Is compulsory vaccination necessary in kindergartens and schools? Survey results

On April 24-30, World Immunization Week is celebrated at the initiative of WHO. In light of this, mandatory vaccination initiatives among students in educational institutions are increasingly being discussed today. The Infourok platform conducted a survey among teachers and parents and found out how they feel about mandatory vaccinations in kindergarten and school. The chief physician of MEDSI children's clinics, pediatrician, allergist-immunologist, candidate of medical sciences, also shared her opinion on this topic. Tatyana Vyacheslavovna Semenycheva.

Is compulsory vaccination needed in kindergartens and schools? Survey results 9468

The majority of surveyed users (61.6%) consider vaccination mandatory for all students in an educational institution. 38.4% of respondents were in favor of vaccination at the choice of parents. Also, the absolute majority (80.2%) of platform users agree with the statement that mandatory vaccination prevents the spread of infection and forms collective immunity.

78.5% of respondents are vaccinated together with their families according to the National Vaccination Calendar. Among those who refuse vaccination, 12.9% do so due to medical contraindications, and only 8.6% refuse vaccinations on principle.

Negative experiences with vaccination were reported 37.6% of respondents. Of these, 26.9% consider the side effects not critical, because the vaccination helped to avoid the disease, and 10.7% this negative experience turned them against vaccination in general.

“One of the principles of modern, preventive medicine is that it is better to prevent a disease than to treat it. Timely immunoprophylaxis is a priority direction of state policy in the field of health protection. It is important that a competent and responsible attitude towards health becomes an integral part of human culture. Therefore, vaccination, according to the National Vaccination Calendar, especially in the first two years of a child’s life, is an important moment in the formation of the so-called herd immunity against numerous infectious diseases.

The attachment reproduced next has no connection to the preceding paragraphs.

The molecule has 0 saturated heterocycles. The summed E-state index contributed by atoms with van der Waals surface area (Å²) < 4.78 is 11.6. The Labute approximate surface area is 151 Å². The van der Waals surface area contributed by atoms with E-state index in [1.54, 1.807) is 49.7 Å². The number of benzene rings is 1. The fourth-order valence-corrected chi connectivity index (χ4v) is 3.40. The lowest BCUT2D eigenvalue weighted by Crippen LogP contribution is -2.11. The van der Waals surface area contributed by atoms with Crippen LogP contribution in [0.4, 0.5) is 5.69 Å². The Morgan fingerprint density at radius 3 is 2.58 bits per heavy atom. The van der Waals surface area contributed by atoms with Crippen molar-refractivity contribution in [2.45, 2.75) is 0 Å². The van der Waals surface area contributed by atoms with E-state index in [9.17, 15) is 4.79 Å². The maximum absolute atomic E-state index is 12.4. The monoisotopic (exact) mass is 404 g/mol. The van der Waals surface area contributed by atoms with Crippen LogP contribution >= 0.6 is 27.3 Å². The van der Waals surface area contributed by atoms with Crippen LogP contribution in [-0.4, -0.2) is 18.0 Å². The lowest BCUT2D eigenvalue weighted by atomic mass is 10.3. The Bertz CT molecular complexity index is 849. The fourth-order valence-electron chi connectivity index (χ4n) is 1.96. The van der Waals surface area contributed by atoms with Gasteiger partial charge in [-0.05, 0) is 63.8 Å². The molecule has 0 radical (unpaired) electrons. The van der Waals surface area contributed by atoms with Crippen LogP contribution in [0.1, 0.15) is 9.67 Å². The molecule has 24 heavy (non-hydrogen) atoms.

A timely vaccination is your contribution to the health of your family and society. As a parent and as a teacher, I believe that the choice in favor of vaccination is, first of all, a choice in favor of a healthy nation, the guarantee of a healthy future for our children,” said Igor Zhaborovsky, founder, CEO of the Infourok educational platform, teacher, and author of methodological developments.

Tatyana Vyacheslavovna Semenycheva, Candidate of Medical Sciences, chief physician of MEDSI children's clinics, pediatrician, allergist-immunologist:

“The need for vaccination for children is an obvious question for most doctors and parents. The general list of vaccinations for children and adults is contained in the order of the Ministry of Health of the Russian Federation No. 1122N dated December 6, 2021 – this is the National Vaccination Calendar known to everyone. For children, there are clear recommendations for vaccination at an early age – up to two years. These are 13 vaccine-preventable infections: diphtheria, tetanus, whooping cough, polio, measles, mumps, rubella, pneumococcal and hemophilic infections, chickenpox, influenza, etc., for which there are many inactivated and live vaccines, and the choice of calendar and vaccine drug – this is the competence of the pediatrician, immunologist or general practitioner observing the child.

For adults, especially those with chronic diseases, employees of designated groups – doctors and teachers, pregnant women, etc., it is important to be vaccinated against influenza, diphtheria and tetanus, pneumococcal infection, hepatitis B and other infections. There are also traditional vaccinations for travelers such as tick-borne encephalitis, hepatitis A, yellow fever, etc. A complete list of vaccinations for adults can also be found in the National Vaccination Calendar. Routine vaccination against pneumococcal and meningococcal infections is of particular relevance for all groups of people. This is due to the high prevalence of these infections and severe complications, including death.

Vaccines against diphtheria, whooping cough, tetanus, hepatitis A and B are currently available in Russia , pneumococcal and meningococcal infections, HPV, tick-borne encephalitis, as well as measles, rubella and chickenpox. Yes, vaccinations do not guarantee that a person will not get sick with these infections, but if infection occurs, the disease will be mild and with minimal consequences.”

The survey has been conducted among 12,426 users of the Infourok educational platform.